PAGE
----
Obvious applications of generative AI in the retail setting include virtual shopping assistants, and customer service chatbots that cater to individual needs of the customer. Amazon is even using generative AI to consolidate thousands of customer product reviews into a single, easy-to-process highlight section. 

But, generative AI is just the tip of the iceberg for the use cases of AI in retail. Artificial intelligence via tools such as machine learning also can help with processes like demand forecasting, inventory management, customer sentiment analysis, and cashierless technology.  

At the moment, AI in the retail sector is valued at $7.3 billion, according to an August report from Reportlinker.com, and is expected to reach $29.45 billion by 2028. Moreover, 48 percent of companies are already using AI to effectively analyze big data according to GITEX Global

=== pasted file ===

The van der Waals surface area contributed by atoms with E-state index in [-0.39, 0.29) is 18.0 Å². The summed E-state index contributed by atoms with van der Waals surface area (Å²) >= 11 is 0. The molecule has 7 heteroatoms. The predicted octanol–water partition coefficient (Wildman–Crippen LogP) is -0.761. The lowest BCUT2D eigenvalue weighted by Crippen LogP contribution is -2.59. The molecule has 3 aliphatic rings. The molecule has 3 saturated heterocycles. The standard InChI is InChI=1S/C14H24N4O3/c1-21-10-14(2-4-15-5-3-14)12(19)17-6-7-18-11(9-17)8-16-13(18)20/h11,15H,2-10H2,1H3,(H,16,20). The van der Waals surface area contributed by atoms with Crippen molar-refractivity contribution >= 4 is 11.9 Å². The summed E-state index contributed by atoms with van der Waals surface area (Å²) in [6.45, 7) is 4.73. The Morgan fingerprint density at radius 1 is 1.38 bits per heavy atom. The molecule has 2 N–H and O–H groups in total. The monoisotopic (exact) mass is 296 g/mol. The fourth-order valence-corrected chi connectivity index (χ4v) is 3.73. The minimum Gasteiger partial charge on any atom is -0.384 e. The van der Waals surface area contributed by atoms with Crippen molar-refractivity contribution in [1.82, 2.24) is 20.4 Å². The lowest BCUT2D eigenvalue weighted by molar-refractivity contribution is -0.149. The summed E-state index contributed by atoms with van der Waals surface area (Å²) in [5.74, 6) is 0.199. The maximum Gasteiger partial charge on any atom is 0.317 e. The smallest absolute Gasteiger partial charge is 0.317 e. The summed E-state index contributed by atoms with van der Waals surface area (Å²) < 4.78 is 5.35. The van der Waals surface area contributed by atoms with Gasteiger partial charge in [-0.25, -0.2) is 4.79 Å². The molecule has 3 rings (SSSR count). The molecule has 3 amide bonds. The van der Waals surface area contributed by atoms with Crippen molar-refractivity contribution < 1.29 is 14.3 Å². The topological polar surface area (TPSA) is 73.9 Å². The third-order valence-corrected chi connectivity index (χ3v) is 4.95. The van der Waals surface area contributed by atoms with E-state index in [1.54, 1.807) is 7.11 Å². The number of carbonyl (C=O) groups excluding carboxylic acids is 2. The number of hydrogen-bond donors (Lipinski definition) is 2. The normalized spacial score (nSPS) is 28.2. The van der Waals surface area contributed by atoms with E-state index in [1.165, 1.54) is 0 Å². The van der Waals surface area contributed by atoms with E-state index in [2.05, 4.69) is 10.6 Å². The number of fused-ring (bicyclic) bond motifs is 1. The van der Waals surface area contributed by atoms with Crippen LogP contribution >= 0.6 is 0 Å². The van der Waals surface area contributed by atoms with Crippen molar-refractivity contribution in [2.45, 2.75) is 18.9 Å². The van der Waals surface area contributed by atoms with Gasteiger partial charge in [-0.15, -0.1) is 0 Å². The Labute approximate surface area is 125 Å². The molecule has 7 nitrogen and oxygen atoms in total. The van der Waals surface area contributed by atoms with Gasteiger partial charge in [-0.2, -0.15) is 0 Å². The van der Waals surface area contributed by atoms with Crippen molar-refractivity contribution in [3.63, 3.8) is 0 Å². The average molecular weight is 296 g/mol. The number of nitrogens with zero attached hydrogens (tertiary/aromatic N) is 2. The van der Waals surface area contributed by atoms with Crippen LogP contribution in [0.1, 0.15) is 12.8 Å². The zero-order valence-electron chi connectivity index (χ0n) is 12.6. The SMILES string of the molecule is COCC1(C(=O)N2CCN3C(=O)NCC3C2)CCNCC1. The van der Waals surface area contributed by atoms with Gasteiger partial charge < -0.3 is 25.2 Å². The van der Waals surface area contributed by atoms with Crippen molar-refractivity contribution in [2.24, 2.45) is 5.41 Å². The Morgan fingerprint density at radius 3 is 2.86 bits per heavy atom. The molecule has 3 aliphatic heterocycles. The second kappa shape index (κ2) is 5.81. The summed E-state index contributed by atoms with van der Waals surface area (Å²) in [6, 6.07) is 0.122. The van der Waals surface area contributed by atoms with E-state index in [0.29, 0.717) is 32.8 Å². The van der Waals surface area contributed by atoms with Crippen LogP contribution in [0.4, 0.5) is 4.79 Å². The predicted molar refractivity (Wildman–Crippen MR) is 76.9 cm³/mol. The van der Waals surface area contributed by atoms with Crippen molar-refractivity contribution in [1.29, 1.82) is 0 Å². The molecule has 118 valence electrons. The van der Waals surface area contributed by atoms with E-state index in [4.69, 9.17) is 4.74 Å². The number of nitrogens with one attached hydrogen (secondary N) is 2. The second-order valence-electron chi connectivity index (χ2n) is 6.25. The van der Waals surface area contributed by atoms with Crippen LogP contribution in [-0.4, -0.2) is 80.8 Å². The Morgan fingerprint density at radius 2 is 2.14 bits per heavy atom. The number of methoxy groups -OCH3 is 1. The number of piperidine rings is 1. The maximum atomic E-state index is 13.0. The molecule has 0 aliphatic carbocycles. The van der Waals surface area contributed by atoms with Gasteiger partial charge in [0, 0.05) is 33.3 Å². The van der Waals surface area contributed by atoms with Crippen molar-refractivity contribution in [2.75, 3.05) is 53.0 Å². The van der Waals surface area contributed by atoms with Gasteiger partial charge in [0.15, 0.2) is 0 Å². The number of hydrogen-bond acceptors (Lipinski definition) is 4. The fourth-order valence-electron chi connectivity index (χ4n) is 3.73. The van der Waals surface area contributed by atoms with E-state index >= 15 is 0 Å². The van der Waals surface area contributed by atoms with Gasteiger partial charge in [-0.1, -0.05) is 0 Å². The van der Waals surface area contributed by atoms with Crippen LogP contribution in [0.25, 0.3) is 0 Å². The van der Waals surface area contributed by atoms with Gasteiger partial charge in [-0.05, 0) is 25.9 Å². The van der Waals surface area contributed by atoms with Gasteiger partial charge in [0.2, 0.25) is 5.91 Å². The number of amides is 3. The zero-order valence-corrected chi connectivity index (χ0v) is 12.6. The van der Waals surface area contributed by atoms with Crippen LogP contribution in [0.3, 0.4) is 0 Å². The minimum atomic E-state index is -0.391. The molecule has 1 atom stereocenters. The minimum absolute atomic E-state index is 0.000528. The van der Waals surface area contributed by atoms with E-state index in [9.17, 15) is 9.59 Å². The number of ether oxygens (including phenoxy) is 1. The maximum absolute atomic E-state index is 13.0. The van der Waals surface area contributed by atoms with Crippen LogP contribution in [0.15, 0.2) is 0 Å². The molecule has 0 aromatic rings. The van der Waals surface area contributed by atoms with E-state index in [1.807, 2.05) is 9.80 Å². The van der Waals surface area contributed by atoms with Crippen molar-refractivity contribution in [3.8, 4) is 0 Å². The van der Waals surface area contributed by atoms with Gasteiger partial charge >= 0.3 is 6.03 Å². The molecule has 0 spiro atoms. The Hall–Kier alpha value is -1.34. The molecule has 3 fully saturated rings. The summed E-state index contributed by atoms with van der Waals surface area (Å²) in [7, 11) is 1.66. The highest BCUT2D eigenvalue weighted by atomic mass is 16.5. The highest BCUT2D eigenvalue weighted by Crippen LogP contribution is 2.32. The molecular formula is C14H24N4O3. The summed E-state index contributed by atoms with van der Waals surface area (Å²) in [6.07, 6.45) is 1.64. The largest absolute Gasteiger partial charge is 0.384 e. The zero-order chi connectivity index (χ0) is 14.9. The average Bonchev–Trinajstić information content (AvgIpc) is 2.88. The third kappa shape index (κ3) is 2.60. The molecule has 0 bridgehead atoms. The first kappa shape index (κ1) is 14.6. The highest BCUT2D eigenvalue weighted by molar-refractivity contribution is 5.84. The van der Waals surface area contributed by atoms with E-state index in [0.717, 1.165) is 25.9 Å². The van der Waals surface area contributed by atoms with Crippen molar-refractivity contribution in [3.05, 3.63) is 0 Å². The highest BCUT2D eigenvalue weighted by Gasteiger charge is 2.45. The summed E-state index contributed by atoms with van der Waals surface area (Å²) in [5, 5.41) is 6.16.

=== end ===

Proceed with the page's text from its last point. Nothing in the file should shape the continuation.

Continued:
AI has certainly been one of the biggest winners in 2023. And while automation should make processes faster and cheaper for many businesses it is likely to come at the cost of human jobs. In May, IBM CEO Arvind Krishna announced that the company expects nearly 30 percent of non-customer-facing roles, as much as 7,800 roles, to be replaced by AI in the next five years.

2023 has been a breakthrough year regarding consumer attitudes towards sustainable products.

Sustainability Consciousness Grows Among Consumers